Chelsea says she was trying to spark a meaningful debate on the costs of war and raise awareness of US military conduct in Iraq and Afghanistan. She believed that that she was exposing abuses by releasing the information, but she wasn’t allowed to present evidence that she was acting in the public interest. In fact, Chelsea couldn’t even explain her motives until the sentencing phase of her trial. What’s more, she was overcharged with offenses including ‘aiding the enemy’. It seems that her prosecution was meant to send a harsh warning to other potential whistleblowers seeking to expose U.S. Government wrongdoing.

Chelsea spent three years in detention, awaiting trial. For eleven months she endured conditions described by a UN expert on torture as ‘cruel and inhumane’. These included isolation in solitary confinement – 23 hours a day in a small cell with no window to the outside.

The US has spent far too long punishing Chelsea for revealing potential human rights abuses. She should be shown clemency and government officials should focus their energies on investigating the alleged abuses she exposed.



Write for Rights 2014 Case #7: Raif Badawi

Raif Badawi


In May 2014, Raif Badawi was jailed for 10 years. His sentence also included 1,000 lashes, a 10-year travel ban, and a lifetime ban from appearing on media outlets once he is released.

What was Raif’s so-called crime? Violating Saudi Arabia’s information technology law and insulting Islam through the creation of ‘Saudi Arabian Liberals,’ a website meant for social and political debate in Saudi Arabia. He is a Prisoner of Conscience, imprisoned solely for the peaceful expression of his beliefs.

The charges against Raif are related to articles he wrote criticizing religious authorities in Saudi Arabia, and pieces penned by others that Raif published on the Saudi Arabian Liberals’ site. The prosecution had called for him to be tried for ‘apostasy’ or abandoning his religion, which carries the death penalty.

Raif is one of many activists in Saudi Arabia persecuted for openly expressing their views online. Facebook and Twitter are incredibly popular in a country where people can’t openly voice their opinions in public. The authorities have responded to this increase in online debate by monitoring social media sites and even trying to ban applications such as Skype and WhatsApp, further stifling free expression.


Write for Rights 2014 Case #6: Murad Shtewi

Join us for the Pittsburgh Write-a-thon and Human Rights Festival on Monday, December 8th, 6-9 pm at Calvary Episcopal Church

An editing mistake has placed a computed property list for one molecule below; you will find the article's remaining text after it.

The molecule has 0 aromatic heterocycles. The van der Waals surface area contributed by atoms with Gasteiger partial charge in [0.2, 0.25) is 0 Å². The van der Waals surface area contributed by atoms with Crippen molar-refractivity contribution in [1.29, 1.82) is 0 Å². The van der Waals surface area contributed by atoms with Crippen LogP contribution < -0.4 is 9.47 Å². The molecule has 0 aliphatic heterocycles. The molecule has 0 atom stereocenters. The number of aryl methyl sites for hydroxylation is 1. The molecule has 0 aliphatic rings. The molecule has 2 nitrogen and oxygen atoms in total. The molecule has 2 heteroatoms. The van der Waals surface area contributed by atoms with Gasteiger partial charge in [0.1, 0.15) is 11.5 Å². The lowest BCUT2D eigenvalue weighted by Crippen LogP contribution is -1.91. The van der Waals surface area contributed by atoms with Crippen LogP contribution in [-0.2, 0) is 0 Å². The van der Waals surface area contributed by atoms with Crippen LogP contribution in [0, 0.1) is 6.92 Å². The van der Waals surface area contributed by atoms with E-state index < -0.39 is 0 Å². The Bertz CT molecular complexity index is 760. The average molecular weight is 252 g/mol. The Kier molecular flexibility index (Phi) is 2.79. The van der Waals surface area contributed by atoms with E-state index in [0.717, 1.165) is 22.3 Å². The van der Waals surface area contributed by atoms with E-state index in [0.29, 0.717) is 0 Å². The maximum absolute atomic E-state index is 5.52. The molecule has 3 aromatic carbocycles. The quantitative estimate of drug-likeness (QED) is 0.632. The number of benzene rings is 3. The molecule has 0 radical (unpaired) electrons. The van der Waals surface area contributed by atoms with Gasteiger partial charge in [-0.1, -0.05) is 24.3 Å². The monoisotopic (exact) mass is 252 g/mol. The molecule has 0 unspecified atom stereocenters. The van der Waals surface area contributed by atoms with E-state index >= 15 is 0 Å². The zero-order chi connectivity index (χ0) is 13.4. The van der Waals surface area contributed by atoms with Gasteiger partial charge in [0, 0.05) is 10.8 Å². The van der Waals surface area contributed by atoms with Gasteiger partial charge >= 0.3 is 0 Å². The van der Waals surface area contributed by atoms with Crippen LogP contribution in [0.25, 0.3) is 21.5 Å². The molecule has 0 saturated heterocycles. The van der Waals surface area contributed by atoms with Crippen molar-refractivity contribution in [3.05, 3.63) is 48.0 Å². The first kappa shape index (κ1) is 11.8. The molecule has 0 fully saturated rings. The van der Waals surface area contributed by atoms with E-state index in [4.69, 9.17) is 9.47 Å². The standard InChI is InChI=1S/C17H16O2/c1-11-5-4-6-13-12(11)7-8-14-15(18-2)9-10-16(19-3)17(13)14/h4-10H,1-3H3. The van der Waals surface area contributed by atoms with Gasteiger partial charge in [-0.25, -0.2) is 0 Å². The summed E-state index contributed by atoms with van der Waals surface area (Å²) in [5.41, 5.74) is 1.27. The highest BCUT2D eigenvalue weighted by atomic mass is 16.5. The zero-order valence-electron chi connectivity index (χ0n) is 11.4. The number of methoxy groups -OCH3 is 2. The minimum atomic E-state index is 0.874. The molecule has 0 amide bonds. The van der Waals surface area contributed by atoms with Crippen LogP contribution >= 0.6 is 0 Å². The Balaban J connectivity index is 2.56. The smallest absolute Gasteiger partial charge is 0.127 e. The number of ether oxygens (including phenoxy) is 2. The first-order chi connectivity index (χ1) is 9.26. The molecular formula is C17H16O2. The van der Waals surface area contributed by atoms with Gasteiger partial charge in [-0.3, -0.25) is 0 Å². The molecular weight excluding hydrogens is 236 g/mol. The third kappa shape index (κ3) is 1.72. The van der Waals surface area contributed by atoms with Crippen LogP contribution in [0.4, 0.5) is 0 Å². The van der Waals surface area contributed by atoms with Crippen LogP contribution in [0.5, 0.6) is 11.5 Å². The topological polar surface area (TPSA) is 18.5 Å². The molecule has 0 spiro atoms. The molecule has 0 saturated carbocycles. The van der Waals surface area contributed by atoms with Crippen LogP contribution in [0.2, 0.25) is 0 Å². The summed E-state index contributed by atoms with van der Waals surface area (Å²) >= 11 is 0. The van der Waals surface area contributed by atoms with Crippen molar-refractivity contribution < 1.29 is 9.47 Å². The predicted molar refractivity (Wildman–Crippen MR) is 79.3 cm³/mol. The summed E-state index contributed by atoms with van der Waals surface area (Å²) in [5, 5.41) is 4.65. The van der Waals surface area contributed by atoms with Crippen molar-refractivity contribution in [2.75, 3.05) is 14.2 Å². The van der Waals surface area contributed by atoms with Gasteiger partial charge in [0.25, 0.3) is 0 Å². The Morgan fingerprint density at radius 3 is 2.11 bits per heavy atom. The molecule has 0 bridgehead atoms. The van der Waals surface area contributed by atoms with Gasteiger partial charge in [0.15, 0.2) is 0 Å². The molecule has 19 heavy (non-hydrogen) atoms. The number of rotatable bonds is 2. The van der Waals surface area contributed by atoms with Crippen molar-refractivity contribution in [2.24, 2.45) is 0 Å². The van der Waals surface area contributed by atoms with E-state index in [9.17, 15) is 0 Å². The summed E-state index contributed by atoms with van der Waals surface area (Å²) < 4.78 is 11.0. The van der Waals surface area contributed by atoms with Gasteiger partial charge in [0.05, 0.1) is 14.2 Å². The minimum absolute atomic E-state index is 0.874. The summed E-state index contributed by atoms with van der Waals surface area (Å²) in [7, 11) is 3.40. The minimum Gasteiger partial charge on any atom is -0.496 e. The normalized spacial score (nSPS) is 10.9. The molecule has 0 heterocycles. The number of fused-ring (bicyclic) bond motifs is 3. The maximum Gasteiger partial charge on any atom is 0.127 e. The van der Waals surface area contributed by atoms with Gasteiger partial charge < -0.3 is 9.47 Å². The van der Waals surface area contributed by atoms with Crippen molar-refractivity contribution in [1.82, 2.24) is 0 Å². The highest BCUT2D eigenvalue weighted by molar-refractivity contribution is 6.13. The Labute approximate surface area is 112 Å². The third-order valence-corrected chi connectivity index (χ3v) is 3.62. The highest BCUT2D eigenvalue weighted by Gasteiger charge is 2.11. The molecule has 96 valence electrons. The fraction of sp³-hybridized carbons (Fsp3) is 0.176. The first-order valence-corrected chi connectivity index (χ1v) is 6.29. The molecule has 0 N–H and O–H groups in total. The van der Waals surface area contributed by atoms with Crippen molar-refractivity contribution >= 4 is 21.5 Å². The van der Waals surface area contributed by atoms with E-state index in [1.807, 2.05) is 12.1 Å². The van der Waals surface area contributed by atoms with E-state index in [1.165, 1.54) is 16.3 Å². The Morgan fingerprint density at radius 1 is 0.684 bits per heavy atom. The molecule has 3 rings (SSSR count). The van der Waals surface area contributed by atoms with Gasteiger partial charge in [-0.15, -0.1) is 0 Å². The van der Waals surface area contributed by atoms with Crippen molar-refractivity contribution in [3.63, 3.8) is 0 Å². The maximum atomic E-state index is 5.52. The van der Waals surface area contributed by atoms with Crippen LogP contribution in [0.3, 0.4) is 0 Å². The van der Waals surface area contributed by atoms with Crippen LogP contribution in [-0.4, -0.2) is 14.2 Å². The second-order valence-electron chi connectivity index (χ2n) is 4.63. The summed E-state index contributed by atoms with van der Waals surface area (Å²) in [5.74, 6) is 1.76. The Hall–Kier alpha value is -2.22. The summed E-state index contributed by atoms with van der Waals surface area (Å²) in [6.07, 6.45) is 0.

Murad Shtewi


Palestinian activist Murad Shtewi is an outspoken human rights defender from the Palestinian village of Kufr Qadum in the occupied West Bank. Every week, his community holds a demonstration to oppose Israel’s illegal settlements and demand that their main road be re-opened. As a result of his leadership, Murad was arrested in April 2014 and charged with rock-throwing and causing a public disturbance.

The unfounded charges against Murad are meant to not only to punish him, but to silence other Palestinian activists who dare to raise their voices against Israeli military occupation and human rights abuses. The 39-year-old father of three’s arrest and detention are part of a larger pattern of harassment by Israeli forces against Palestinian human rights defenders. Israeli forces also frequently resort to unnecessary and excessive force in response to protests. Since 2011, dozens of people in the occupied West Bank have been killed and thousands injured by weapons including rubber-coated metal bullets, live ammunition, and tear gas. As Israel’s largest foreign supplier of weapons, munitions, police equipment and devices – as well as training and techniques – the United States bears a particular responsibility for these abuses.

The majority of Kufr Qadum’s lands have been seized by the Israeli authorities for the purposes of building and servicing the illegal Israeli settlement of Kedumim. In 2002, during the second Palestinian uprising, known as the Intifada, the Israeli authorities closed off the main road connecting the village to the city of Nablus. The road is still closed, and the residents of Kufr Qadum and other Palestinians are prohibited from using roads designated for use by Israeli settlers only.